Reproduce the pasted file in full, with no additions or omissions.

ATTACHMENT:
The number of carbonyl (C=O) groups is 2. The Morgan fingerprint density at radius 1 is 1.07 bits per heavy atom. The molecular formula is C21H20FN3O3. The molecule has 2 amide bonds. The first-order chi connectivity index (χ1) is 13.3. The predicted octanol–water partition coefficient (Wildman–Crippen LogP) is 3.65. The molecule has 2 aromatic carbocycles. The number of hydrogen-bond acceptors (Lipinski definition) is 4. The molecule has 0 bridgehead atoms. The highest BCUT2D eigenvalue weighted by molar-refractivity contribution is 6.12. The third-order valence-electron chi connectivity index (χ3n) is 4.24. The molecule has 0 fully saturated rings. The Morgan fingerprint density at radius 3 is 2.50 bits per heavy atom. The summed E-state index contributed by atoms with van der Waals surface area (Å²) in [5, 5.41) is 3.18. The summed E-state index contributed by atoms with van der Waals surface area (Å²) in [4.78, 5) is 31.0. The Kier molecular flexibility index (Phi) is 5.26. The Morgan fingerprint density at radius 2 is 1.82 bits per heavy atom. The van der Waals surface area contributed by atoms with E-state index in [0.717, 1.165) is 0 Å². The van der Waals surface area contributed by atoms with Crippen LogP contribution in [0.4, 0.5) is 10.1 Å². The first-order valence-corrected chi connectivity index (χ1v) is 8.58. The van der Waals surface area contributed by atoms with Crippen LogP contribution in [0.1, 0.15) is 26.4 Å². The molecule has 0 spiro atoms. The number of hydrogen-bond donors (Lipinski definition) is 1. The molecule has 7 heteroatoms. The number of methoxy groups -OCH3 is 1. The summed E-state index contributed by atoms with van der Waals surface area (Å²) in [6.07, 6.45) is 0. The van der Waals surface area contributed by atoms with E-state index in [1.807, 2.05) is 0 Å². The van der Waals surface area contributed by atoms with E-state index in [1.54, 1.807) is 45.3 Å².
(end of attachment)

The number of carbonyl (C=O) groups is 2. The Morgan fingerprint density at radius 1 is 1.07 bits per heavy atom. The molecular formula is C21H20FN3O3. The molecule has 2 amide bonds. The first-order chi connectivity index (χ1) is 13.3. The predicted octanol–water partition coefficient (Wildman–Crippen LogP) is 3.65. The molecule has 2 aromatic carbocycles. The number of hydrogen-bond acceptors (Lipinski definition) is 4. The molecule has 0 bridgehead atoms. The highest BCUT2D eigenvalue weighted by molar-refractivity contribution is 6.12. The third-order valence-electron chi connectivity index (χ3n) is 4.24. The molecule has 0 fully saturated rings. The Morgan fingerprint density at radius 3 is 2.50 bits per heavy atom. The summed E-state index contributed by atoms with van der Waals surface area (Å²) in [5, 5.41) is 3.18. The summed E-state index contributed by atoms with van der Waals surface area (Å²) in [4.78, 5) is 31.0. The Kier molecular flexibility index (Phi) is 5.26. The Morgan fingerprint density at radius 2 is 1.82 bits per heavy atom. The van der Waals surface area contributed by atoms with E-state index in [0.717, 1.165) is 0 Å². The van der Waals surface area contributed by atoms with Crippen LogP contribution in [0.4, 0.5) is 10.1 Å². The first-order valence-corrected chi connectivity index (χ1v) is 8.58. The van der Waals surface area contributed by atoms with Crippen LogP contribution in [0.1, 0.15) is 26.4 Å². The molecule has 0 spiro atoms. The number of hydrogen-bond donors (Lipinski definition) is 1. The molecule has 7 heteroatoms. The number of methoxy groups -OCH3 is 1. The summed E-state index contributed by atoms with van der Waals surface area (Å²) in [6.07, 6.45) is 0. The van der Waals surface area contributed by atoms with E-state index in [1.807, 2.05) is 0 Å². The van der Waals surface area contributed by atoms with E-state index in [1.54, 1.807) is 45.3 Å².